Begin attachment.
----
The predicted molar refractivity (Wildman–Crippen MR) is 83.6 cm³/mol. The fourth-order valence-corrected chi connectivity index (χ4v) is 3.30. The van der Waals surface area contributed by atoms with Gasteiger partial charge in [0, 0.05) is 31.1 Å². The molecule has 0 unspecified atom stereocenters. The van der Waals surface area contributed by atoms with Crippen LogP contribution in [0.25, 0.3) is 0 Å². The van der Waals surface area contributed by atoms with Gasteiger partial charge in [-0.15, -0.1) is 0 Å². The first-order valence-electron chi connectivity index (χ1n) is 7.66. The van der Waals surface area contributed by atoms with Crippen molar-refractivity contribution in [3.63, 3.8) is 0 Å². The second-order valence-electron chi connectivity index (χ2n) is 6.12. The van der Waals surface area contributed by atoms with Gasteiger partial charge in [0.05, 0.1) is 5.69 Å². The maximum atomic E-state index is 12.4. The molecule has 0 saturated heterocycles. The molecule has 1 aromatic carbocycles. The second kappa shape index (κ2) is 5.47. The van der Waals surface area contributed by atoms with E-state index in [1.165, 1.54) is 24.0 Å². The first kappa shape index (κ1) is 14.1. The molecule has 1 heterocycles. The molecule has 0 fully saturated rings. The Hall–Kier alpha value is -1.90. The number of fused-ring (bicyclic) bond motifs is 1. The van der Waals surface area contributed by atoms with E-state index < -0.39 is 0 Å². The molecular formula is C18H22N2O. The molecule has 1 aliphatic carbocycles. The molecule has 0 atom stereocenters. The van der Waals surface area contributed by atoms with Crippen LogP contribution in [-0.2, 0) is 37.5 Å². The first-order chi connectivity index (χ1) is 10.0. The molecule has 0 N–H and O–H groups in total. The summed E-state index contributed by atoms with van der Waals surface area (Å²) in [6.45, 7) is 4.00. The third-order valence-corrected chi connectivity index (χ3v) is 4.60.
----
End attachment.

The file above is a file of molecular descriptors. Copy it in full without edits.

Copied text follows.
The predicted molar refractivity (Wildman–Crippen MR) is 83.6 cm³/mol. The fourth-order valence-corrected chi connectivity index (χ4v) is 3.30. The van der Waals surface area contributed by atoms with Gasteiger partial charge in [0, 0.05) is 31.1 Å². The molecule has 0 unspecified atom stereocenters. The van der Waals surface area contributed by atoms with Crippen LogP contribution in [0.25, 0.3) is 0 Å². The van der Waals surface area contributed by atoms with Gasteiger partial charge in [-0.15, -0.1) is 0 Å². The first-order valence-electron chi connectivity index (χ1n) is 7.66. The van der Waals surface area contributed by atoms with Crippen molar-refractivity contribution in [3.63, 3.8) is 0 Å². The second-order valence-electron chi connectivity index (χ2n) is 6.12. The van der Waals surface area contributed by atoms with Gasteiger partial charge in [0.05, 0.1) is 5.69 Å². The maximum atomic E-state index is 12.4. The molecule has 0 saturated heterocycles. The molecule has 1 aromatic carbocycles. The second kappa shape index (κ2) is 5.47. The van der Waals surface area contributed by atoms with E-state index in [1.165, 1.54) is 24.0 Å². The first kappa shape index (κ1) is 14.1. The molecule has 1 heterocycles. The molecule has 0 fully saturated rings. The Hall–Kier alpha value is -1.90. The number of fused-ring (bicyclic) bond motifs is 1. The van der Waals surface area contributed by atoms with E-state index < -0.39 is 0 Å². The molecular formula is C18H22N2O. The molecule has 1 aliphatic carbocycles. The molecule has 0 atom stereocenters. The van der Waals surface area contributed by atoms with Crippen LogP contribution in [-0.2, 0) is 37.5 Å². The first-order chi connectivity index (χ1) is 10.0. The molecule has 0 N–H and O–H groups in total. The summed E-state index contributed by atoms with van der Waals surface area (Å²) in [6.45, 7) is 4.00. The third-order valence-corrected chi connectivity index (χ3v) is 4.60.